Major international bank vows to fight $10B mortgage fraud lawsuit

by MPA30 Dec 2014
Credit Suisse Group, Switzerland’s second-largest bank, has signalled it intends to fight a $10 billion U.S. lawsuit that accuses the bank of deceiving investors in residential mortgage-backed securities (RMBS) it had issued before the financial crisis.

The suit, filed by New York’s attorney general, could strengthen the regulator’s hand in punishing other banks for bad behavior tied to the recession.

A New York State Supreme Court justice last week rejected the Swiss bank's request to dismiss the case, in which New York Attorney General Eric Schneiderman accused the bank of misrepresenting the quality of loans underlying RMBSs sponsored and underwritten by Credit Suisse in 2006 and 2007, according to Reuters.

"We will appeal this particular decision and continue to defend ourselves in this case," Credit Suisse said in a statement after the rejection of its request for the case to be dismissed.

Last year, the bank argued that New York missed a three-year deadline for suing, while the state countered that it had six years to file its complaint.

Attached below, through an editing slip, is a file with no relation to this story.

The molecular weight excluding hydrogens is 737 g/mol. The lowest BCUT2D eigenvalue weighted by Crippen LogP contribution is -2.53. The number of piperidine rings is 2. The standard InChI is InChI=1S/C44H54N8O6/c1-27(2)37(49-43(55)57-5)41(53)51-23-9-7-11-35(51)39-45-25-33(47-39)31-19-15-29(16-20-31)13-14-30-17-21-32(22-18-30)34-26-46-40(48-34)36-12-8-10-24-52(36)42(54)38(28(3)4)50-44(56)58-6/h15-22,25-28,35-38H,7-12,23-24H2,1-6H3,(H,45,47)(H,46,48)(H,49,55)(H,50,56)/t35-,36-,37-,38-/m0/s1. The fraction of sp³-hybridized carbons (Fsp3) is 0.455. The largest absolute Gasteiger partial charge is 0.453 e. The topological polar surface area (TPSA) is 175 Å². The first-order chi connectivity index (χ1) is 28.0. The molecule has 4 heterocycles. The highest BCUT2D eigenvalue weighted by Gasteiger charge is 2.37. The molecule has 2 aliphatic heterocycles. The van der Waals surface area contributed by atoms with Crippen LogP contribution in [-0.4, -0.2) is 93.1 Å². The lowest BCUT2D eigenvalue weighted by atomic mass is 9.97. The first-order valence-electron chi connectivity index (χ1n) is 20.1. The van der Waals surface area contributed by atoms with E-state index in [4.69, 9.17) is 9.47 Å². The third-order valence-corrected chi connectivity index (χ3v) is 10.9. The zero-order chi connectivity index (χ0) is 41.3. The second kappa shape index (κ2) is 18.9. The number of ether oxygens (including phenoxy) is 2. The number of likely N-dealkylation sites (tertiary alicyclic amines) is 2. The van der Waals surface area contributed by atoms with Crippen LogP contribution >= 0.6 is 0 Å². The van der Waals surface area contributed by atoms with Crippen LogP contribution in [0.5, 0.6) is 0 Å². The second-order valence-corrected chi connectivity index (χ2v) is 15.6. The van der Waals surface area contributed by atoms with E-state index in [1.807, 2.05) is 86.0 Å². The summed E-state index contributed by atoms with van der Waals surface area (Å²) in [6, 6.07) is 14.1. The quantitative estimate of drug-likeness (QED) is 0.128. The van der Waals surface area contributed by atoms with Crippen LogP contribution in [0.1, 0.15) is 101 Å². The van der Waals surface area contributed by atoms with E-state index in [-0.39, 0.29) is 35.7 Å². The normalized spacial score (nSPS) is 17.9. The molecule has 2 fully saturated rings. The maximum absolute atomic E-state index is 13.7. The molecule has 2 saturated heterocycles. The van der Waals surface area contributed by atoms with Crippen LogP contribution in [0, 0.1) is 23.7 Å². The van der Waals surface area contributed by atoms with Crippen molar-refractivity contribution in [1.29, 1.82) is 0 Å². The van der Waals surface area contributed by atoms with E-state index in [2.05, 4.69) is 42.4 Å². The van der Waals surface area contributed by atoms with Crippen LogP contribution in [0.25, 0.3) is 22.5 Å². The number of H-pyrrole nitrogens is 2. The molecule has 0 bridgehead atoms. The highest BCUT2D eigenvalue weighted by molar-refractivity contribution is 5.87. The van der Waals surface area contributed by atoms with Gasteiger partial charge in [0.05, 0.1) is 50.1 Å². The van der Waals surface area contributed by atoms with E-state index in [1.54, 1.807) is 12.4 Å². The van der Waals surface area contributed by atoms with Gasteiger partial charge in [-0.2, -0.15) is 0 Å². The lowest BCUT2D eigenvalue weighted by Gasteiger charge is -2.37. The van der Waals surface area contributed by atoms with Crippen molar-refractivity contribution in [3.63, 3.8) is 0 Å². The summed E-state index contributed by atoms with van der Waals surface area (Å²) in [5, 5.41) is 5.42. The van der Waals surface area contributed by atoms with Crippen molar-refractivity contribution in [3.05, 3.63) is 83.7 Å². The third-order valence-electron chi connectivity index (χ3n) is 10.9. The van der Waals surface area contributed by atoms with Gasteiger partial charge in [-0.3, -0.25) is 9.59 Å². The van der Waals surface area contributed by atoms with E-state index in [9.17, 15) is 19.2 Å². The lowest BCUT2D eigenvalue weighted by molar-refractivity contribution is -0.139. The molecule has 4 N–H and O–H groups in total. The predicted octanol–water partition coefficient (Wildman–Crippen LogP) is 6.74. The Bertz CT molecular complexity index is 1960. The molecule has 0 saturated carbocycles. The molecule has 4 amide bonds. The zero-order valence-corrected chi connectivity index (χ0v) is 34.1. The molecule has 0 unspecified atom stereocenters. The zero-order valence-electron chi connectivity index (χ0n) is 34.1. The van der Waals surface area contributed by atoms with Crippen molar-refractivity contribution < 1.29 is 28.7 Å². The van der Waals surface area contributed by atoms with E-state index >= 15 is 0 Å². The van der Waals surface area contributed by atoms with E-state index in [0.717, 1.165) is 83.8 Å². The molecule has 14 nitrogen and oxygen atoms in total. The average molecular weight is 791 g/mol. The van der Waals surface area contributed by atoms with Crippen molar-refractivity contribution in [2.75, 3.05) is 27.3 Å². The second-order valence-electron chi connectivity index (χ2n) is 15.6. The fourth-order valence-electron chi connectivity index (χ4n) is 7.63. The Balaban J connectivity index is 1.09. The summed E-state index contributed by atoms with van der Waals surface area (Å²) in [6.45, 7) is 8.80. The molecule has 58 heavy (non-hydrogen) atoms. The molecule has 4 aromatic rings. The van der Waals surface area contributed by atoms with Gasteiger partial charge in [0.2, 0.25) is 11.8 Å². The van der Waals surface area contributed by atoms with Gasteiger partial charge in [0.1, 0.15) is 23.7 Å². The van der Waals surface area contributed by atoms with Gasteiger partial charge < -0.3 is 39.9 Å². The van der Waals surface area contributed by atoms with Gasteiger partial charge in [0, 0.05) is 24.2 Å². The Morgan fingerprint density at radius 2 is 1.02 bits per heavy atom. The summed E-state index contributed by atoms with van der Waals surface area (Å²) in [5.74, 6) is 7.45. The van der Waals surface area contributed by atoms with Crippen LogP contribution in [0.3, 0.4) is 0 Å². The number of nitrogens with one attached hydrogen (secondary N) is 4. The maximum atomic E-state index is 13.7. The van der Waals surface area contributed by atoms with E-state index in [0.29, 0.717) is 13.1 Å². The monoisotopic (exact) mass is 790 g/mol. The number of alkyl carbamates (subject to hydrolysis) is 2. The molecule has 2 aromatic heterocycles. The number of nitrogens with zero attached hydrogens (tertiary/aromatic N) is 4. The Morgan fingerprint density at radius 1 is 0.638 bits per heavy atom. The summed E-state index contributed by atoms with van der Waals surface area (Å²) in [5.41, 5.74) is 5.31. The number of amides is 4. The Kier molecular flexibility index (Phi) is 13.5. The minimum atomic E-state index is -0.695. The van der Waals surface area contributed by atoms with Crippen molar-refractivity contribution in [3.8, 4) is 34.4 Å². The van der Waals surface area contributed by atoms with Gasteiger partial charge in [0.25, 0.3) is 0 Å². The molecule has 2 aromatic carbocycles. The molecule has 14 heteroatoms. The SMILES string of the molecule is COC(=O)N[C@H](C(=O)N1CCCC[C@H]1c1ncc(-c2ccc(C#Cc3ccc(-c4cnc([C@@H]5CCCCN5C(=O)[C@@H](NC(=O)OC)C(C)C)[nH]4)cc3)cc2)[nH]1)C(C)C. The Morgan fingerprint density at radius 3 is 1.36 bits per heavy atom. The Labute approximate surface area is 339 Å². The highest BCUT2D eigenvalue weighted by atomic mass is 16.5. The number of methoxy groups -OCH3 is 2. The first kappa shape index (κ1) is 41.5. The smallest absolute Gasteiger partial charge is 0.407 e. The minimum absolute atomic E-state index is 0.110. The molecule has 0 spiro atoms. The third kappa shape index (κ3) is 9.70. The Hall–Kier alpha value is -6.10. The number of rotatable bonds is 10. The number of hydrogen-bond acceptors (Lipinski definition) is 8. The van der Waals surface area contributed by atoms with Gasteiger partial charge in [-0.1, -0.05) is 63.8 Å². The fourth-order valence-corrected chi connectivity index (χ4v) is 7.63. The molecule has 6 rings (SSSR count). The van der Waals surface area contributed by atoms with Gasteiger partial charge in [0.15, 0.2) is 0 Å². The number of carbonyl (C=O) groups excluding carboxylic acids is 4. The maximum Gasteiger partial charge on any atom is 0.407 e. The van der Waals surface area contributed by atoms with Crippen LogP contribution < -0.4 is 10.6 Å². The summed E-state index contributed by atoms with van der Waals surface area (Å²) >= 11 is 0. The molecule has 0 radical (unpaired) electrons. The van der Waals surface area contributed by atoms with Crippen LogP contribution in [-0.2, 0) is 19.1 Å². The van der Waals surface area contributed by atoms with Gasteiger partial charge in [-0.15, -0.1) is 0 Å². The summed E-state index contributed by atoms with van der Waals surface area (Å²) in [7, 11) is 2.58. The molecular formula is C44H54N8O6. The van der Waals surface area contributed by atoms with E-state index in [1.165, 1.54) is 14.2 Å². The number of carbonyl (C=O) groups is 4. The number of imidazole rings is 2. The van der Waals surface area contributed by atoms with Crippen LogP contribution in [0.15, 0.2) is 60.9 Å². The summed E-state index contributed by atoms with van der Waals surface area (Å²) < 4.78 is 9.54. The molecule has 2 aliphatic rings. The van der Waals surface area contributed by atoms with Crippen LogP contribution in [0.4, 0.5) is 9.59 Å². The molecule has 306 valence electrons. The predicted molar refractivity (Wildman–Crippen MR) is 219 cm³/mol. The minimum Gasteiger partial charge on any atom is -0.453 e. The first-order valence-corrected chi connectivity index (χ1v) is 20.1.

According to the lawsuit, investors suffered $11.2 billion in losses on the securities.

Earlier in 2014, Credit Suisse reached an agreement with the Federal Housing Finance Agency to pay $885 million to settle claims related to shoddy mortgage-backed securities sold between 2005 and 2007.


  • by | 12/31/2014 4:16:24 PM

    This is small potatoes compared to the derivatives that were slipped into the budget for 2015. Now they're allowing banks to hedge taxpayer money on oil derivative. With the recent drop in per barrel pricing the American taxpayer is on the line for $3.8 trillion as of close of business Friday.

    Throw the bought and paid for congress, senate, and president out! Vote for the challenger regardless of party affiliation.

    Term limits and campaign finance reform is the only way to take our country back from the corporations that own our political system.


Should CFPB have more supervision over credit agencies?